“Our destinies are in our hands”

Paralympians with polio

20120910_WasiuYusuf
Wasiu Yusuf on a mission. Nigeria. Wheelchair Tennis UNICEF / Anjali Kaur

Wasiu Yusuf was born to play sport. He’s a driving force behind Nigeria’s fast-improving wheelchair tennis team, and hopes to be a driving force behind the global campaign to wipe out polio.

“I got polio because my parents never vaccinated me,” he says. “Polio vaccination is not about religion. It’s about protecting your child’s health.”,

Wasiu contracted polio at the age of four. Sport became his way of engaging with the world. He describes himself as a multi-talented sportsman, as he also plays wheelchair table tennis and basketball at an elite level.

“There were times I did not have money for transportation and some other times I had to train on an empty stomach. But things are better for me now. My coach tells us that our destinies are in our hands, that we can determine who we want to become.”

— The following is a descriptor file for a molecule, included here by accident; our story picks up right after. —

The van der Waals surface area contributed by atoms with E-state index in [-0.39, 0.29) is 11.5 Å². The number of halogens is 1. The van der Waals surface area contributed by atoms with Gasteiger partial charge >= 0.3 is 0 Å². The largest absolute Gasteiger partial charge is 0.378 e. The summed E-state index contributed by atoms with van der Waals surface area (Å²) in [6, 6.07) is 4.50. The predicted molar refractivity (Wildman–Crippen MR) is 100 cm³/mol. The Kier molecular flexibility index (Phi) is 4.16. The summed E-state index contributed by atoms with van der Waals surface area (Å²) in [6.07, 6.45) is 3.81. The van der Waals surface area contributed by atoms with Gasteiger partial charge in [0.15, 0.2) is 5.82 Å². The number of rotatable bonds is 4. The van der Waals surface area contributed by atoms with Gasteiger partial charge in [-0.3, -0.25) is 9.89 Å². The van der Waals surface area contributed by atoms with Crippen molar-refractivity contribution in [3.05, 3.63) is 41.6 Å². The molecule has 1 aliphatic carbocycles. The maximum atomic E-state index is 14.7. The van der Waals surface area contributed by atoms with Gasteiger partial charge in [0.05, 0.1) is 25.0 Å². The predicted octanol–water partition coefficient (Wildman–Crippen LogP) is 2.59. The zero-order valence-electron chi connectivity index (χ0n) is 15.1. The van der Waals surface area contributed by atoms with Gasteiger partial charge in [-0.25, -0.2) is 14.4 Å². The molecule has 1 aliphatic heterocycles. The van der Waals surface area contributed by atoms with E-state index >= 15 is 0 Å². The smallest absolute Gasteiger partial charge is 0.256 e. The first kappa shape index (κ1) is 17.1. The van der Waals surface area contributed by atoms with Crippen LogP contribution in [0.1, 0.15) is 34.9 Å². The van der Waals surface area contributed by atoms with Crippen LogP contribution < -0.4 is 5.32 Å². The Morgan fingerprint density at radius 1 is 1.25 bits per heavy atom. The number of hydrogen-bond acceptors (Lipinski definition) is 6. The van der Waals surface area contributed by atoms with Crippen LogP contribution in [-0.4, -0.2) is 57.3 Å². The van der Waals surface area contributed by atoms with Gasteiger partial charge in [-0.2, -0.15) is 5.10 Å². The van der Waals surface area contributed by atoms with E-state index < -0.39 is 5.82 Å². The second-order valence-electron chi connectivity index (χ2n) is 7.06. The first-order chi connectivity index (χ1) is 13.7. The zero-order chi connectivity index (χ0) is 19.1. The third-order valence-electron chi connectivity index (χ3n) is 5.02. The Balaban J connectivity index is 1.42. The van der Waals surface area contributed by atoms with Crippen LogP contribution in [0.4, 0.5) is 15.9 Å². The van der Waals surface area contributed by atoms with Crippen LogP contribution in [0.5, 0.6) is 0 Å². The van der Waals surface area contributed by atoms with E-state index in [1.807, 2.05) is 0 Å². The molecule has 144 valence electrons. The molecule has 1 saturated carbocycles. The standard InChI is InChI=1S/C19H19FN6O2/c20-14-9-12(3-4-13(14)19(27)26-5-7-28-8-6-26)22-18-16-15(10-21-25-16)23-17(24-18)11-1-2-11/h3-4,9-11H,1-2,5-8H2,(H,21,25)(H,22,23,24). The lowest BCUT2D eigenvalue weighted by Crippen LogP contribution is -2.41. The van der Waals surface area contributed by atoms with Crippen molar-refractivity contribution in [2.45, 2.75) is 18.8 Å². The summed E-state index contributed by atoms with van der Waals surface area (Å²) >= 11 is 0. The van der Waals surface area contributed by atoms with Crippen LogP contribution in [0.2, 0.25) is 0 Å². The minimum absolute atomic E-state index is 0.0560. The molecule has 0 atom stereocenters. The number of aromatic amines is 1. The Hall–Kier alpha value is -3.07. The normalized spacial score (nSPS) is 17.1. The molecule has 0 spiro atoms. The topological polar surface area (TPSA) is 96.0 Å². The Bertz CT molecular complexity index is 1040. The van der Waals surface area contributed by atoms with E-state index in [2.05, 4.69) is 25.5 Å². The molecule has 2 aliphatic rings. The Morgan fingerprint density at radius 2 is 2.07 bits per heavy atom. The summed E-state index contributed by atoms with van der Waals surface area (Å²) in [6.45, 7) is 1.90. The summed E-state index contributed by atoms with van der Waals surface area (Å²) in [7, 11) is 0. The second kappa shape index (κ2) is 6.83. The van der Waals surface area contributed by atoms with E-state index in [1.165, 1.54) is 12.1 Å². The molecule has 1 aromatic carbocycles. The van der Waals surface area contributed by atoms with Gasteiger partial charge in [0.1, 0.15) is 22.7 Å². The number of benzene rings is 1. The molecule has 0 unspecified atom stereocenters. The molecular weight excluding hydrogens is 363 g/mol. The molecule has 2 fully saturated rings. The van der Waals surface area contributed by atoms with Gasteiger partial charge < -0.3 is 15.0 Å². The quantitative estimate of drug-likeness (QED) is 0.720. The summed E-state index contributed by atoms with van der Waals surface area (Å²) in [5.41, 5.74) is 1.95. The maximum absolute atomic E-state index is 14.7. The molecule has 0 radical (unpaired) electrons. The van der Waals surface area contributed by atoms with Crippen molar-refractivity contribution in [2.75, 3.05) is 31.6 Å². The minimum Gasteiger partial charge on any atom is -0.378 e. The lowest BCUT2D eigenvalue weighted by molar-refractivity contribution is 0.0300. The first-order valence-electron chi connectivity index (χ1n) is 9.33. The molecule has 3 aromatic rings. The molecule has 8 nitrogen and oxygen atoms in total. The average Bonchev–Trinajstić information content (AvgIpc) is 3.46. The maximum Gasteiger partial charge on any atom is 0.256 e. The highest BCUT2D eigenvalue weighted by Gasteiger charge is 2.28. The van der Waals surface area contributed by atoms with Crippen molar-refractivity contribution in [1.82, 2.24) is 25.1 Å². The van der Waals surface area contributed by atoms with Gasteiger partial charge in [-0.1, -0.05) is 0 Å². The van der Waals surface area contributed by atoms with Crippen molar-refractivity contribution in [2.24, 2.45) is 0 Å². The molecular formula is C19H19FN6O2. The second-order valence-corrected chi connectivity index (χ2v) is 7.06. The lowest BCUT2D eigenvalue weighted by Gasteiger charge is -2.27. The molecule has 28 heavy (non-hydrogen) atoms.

Tennis, though, is his first love.

“It has really shaped my life,” he recently told a journalist. “I really love the game because it has brought me great joy, and the fact that I’ve achieved a lot.

View the gallery of portraits and stories of Paralympians with polio.

Related


Related News

   28/01/2022
WHO Executive Board urges intensified efforts to give world one less infectious disease to worry about and work towards sustainability of gains in polio-free countries.
   24/01/2022
The support polio teams provide to deliver COVID-19 vaccines underlines the vital role they can play for health priorities beyond polio.
   18/01/2022
Soni Farhan’s work to eradicate polio has been as healing for her as it has been for the children she’s determined to help.
   13/01/2022
Update on polio eradication efforts in Pakistan for December 2021
   21/12/2021
Update on polio eradication efforts in Pakistan for November 2021
   20/12/2021
2021 may go down in history as the turning point in the global effort to eradicate polio.